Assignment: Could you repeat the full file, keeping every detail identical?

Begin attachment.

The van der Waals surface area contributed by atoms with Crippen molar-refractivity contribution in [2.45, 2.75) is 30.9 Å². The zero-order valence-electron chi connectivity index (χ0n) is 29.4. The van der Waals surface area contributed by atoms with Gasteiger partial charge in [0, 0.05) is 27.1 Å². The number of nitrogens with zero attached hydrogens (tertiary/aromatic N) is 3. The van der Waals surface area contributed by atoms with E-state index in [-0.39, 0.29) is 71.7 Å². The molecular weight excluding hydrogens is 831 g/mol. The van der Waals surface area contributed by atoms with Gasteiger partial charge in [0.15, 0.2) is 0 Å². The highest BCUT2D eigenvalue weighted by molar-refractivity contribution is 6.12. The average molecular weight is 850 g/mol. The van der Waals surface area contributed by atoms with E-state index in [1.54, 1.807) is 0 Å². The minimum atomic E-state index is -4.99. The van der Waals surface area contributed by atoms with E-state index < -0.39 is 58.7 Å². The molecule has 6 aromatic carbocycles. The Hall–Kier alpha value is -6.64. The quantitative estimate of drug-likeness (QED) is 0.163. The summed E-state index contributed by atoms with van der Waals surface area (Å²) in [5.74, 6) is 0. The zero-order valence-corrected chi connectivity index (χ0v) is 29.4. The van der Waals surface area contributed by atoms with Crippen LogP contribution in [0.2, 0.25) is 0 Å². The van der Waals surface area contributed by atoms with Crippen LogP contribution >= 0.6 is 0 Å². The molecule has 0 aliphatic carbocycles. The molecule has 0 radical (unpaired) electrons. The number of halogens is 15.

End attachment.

The van der Waals surface area contributed by atoms with Crippen molar-refractivity contribution in [2.45, 2.75) is 30.9 Å². The zero-order valence-electron chi connectivity index (χ0n) is 29.4. The van der Waals surface area contributed by atoms with Gasteiger partial charge in [0, 0.05) is 27.1 Å². The number of nitrogens with zero attached hydrogens (tertiary/aromatic N) is 3. The van der Waals surface area contributed by atoms with E-state index in [-0.39, 0.29) is 71.7 Å². The molecular weight excluding hydrogens is 831 g/mol. The van der Waals surface area contributed by atoms with Gasteiger partial charge in [0.15, 0.2) is 0 Å². The highest BCUT2D eigenvalue weighted by molar-refractivity contribution is 6.12. The average molecular weight is 850 g/mol. The van der Waals surface area contributed by atoms with E-state index in [1.54, 1.807) is 0 Å². The minimum atomic E-state index is -4.99. The van der Waals surface area contributed by atoms with E-state index < -0.39 is 58.7 Å². The molecule has 6 aromatic carbocycles. The Hall–Kier alpha value is -6.64. The quantitative estimate of drug-likeness (QED) is 0.163. The summed E-state index contributed by atoms with van der Waals surface area (Å²) in [5.74, 6) is 0. The zero-order valence-corrected chi connectivity index (χ0v) is 29.4. The van der Waals surface area contributed by atoms with Crippen LogP contribution in [0.2, 0.25) is 0 Å². The van der Waals surface area contributed by atoms with Crippen LogP contribution >= 0.6 is 0 Å². The molecule has 0 aliphatic carbocycles. The molecule has 0 radical (unpaired) electrons. The number of halogens is 15.